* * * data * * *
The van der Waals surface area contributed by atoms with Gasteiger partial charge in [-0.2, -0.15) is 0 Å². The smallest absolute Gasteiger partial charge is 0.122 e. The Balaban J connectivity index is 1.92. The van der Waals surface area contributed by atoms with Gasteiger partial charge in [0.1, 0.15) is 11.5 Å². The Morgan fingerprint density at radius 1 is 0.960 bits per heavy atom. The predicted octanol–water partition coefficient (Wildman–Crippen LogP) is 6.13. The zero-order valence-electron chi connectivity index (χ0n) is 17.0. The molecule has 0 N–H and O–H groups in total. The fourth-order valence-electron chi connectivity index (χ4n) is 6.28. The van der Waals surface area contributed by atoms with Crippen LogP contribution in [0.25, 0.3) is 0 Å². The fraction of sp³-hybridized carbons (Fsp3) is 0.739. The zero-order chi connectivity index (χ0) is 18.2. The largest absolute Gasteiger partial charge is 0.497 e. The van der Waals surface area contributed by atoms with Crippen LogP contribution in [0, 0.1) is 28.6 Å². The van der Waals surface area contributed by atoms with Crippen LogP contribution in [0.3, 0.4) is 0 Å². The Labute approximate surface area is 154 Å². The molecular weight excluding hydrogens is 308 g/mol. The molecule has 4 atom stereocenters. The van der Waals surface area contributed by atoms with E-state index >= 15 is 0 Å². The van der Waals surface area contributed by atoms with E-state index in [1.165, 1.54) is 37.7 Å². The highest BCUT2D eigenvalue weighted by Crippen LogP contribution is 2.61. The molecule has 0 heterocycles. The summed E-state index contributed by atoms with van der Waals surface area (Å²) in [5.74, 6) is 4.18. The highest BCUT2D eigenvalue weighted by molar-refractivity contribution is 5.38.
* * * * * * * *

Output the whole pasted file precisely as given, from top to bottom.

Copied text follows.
The van der Waals surface area contributed by atoms with Gasteiger partial charge in [-0.2, -0.15) is 0 Å². The smallest absolute Gasteiger partial charge is 0.122 e. The Balaban J connectivity index is 1.92. The van der Waals surface area contributed by atoms with Gasteiger partial charge in [0.1, 0.15) is 11.5 Å². The Morgan fingerprint density at radius 1 is 0.960 bits per heavy atom. The predicted octanol–water partition coefficient (Wildman–Crippen LogP) is 6.13. The zero-order valence-electron chi connectivity index (χ0n) is 17.0. The molecule has 0 N–H and O–H groups in total. The fourth-order valence-electron chi connectivity index (χ4n) is 6.28. The van der Waals surface area contributed by atoms with Crippen LogP contribution in [0.25, 0.3) is 0 Å². The fraction of sp³-hybridized carbons (Fsp3) is 0.739. The zero-order chi connectivity index (χ0) is 18.2. The largest absolute Gasteiger partial charge is 0.497 e. The van der Waals surface area contributed by atoms with Crippen LogP contribution in [0, 0.1) is 28.6 Å². The van der Waals surface area contributed by atoms with Crippen LogP contribution in [0.3, 0.4) is 0 Å². The Labute approximate surface area is 154 Å². The molecular weight excluding hydrogens is 308 g/mol. The molecule has 4 atom stereocenters. The van der Waals surface area contributed by atoms with E-state index >= 15 is 0 Å². The van der Waals surface area contributed by atoms with E-state index in [1.165, 1.54) is 37.7 Å². The highest BCUT2D eigenvalue weighted by Crippen LogP contribution is 2.61. The molecule has 0 heterocycles. The summed E-state index contributed by atoms with van der Waals surface area (Å²) in [5.74, 6) is 4.18. The highest BCUT2D eigenvalue weighted by molar-refractivity contribution is 5.38.